I’ve been involved with reenacting for most of my adult life, sporadically but intensely. And to be perfectly honest, as a historian I have truly mixed feelings about that. In part, it’s the whole “honoring one’s ancestors” aspect of reenacting / living history, which I’ve never fully understood; in part it’s the notion that someone who has never done primary-source research, has perhaps watched a documentary or two, and partially absorbed a secondary source (usually dubious) can tell a wide-eyed public that he/she is a “historian.” But more about that later. I want to ruminate on this for a couple of days and write something up. And if anyone is reading this, I’d like to read their opinions about the merits/flaws they see in historical reenacting … let me hear from you.
Another not so substantive post…perhaps two quasi-posts equal one decent one? Probably not. But I wanted to share the following anyway, not because of its political content. I’m going to do my level best to steer clear of modern American politics where I can. But this bothers me, on many levels, and it ties in to an earlier post ( “Victory? What the hell is that? We don’t even have a word for it!” ). And yes, I do know it’s not all that current. Over a week old, in fact. It’s still awful. Newt Gingrich revealing that … oh Lord … Mitt Romney has a vague familiarity with spoken French! Perhaps the flipside of the time-honored and completely wrongheaded “France-as-perpetual-loser” in warfare — France as the most effete of all European states (and they’re all pretty effete, by this line of reasoning), and any familiarity with French culture is, for an American (and American males in particular), a sign of weakness and elitism. Probably a sign of being just a tad un-American, too. Nothing’s more un-American than someone puttin’ on airs and thinkin’ he’s better’n us. And nothing says that like Mitt Romney clumsily / dutifully reciting “Bonjour, je m’appelle Mitt Romney.” [Of course Gingrich was offended; Romney sounded like a native, didn’t he? I almost expected him to continue in singsong: “Où est la gare? La gare est en face de la pharmacie!”] Ah, partial mastery of first-year high-school French — truly the most damning affectation a candidate for president could sport.
It’s funny, given how once Americans admired everything French — and uncritically so, too — that our francophobia is now so deep-rooted that some of us automatically distrust anyone who shows anything resembling familiarity with French culture. It’s hardly a new thing — witness Frederick the Great’s affinity for French music, language, and literature, and how his father, King Frederick William I of Prussia, regarded that taste. [In a nutshell, not well at all.] Oh well. C’est la vie.
Nothing terribly substantive this time, alas. It’s just that I’ve been getting a few questions about the source of the banner photo at the top of this page. It’s not too bad a photo, considering that I took it; I’m very much of the opinion that anyone can get a really great shot (not that this is one of them) every now and again — all you have to do is take thousands of photos and a few of them are bound to turn out decently.
Anyway, this is a photo of Kalø Castle, on the Jutish mainland in Denmark. Or rather the ruins of Kalø. I was last there in April 2000, when I took this photo. It’s a very lonely, windswept place, perched on a small island connected to the mainland by a narrow stone-paved causeway. [For a brief history in English of the castle, with links to a couple of Danish sites, click here.] Not much of it is left since it was largely demolished late in the seventeenth century, but the ruins are gorgeous — lonely and desolate but gorgeous. I picked it for my banner because
I miss Denmark. I really miss Denmark.
I’m planning on writing a novel — yes, a novel — which will be set at Kalø among other places. I’m not giving up non-fiction, and in fact I already have another book in the works; more on that later. But years ago I ran across one of the truly great stories from Danish history, a story that’s full of anger and blood and revenge and, yes, sex. Not a happy story, mind you, and it’s actually quite grim. Unfortunately, interest in Danish history being not especially acute in the US, I’m going to follow some advice David McCullough once gave me and make it fiction. It’ll be more fun that way, anyhow.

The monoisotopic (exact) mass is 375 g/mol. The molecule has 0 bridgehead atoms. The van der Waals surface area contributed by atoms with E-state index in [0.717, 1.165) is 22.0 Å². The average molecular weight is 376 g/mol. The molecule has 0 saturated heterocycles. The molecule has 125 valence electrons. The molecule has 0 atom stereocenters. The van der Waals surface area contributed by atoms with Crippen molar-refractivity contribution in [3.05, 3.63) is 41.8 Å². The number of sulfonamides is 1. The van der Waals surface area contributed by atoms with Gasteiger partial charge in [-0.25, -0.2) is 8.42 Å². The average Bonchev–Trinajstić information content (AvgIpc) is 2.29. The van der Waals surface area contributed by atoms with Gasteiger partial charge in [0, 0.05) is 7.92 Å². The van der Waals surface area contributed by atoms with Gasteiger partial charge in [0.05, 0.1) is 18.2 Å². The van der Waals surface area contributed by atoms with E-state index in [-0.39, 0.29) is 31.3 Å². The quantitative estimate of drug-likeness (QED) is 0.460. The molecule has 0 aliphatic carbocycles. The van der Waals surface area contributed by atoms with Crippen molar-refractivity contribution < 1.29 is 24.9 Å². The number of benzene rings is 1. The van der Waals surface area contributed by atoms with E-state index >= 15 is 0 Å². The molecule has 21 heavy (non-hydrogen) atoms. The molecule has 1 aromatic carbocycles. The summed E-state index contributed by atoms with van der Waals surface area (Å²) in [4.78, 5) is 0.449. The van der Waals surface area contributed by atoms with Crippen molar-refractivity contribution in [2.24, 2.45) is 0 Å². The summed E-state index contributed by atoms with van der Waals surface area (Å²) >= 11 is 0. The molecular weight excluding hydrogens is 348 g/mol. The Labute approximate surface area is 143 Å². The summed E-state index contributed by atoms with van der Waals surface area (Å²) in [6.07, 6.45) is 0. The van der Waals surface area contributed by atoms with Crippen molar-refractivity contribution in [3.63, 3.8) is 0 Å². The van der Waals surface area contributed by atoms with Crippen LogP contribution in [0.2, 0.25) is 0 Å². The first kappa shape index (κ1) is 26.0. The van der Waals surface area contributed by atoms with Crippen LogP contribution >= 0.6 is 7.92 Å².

In the meantime, here’s another purty picture of Kalø:
OK. Another rant. Sort of. I don’t plan on writing posts based entirely on anger or indignation, not always at least, but as I’m on a roll I think I’ll go with it.
And, like the previous rant – the one on warfare and the French – this comes from an interesting (read unfortunate / awkward) conversation I had while I was promoting Whites of Their Eyes. In this case it was a radio interview. I think I did about twenty or so radio interviews in my “radio tour” to promote Whites of Their Eyes, most of them for early morning AM talk radio or NPR affiliates. They’re usually brisk and stimulating, and though sometimes my five-year-old son interrupts (his bedroom is opposite our home office; it’s all too easy for him to venture out of his bedroom, in pajamas or just wearing his socks, and announce loudly – loud enough to be heard by the interviewer on the other end of the line – that he can’t find his underwear or that the cat is stealing his Star Wars toys) they usually go very well. Often they’re fun. Sometimes there are call-ins, which adds an entirely different dimension to the interview.
One morning, I was scheduled to “appear” on a book-talk show for a Midwest NPR affiliate. Great show, great host, great questions from most of the callers. Several of them were intrigued by a point I had made in the book and in the interview: that the American militiamen who laid siege to Boston in 1775 were not frontiersmen, not dead-eyed marksmen who had learned from Native Americans how to fight in the wilderness. The conventional wisdom was – is, actually – that American soldiers were toughened Indian-fighters, crack shots, while the British were stubbornly unwilling to learn how to fight in the American wilderness. In fact, as one historian after another proclaims, British officers actively discouraged their men from actually taking careful aim while firing because it kept the rate of fire unacceptably low. The latter argument falls perfectly in line with the common American historical stereotype of the foppish, impractical, aristocratic Briton – what a colleague of mine calls “the legend of the silly Brit” – while reinforcing the age-old notion that Americans are inherently more practical, more resourceful, and less hide-bound by tradition than their European cousins.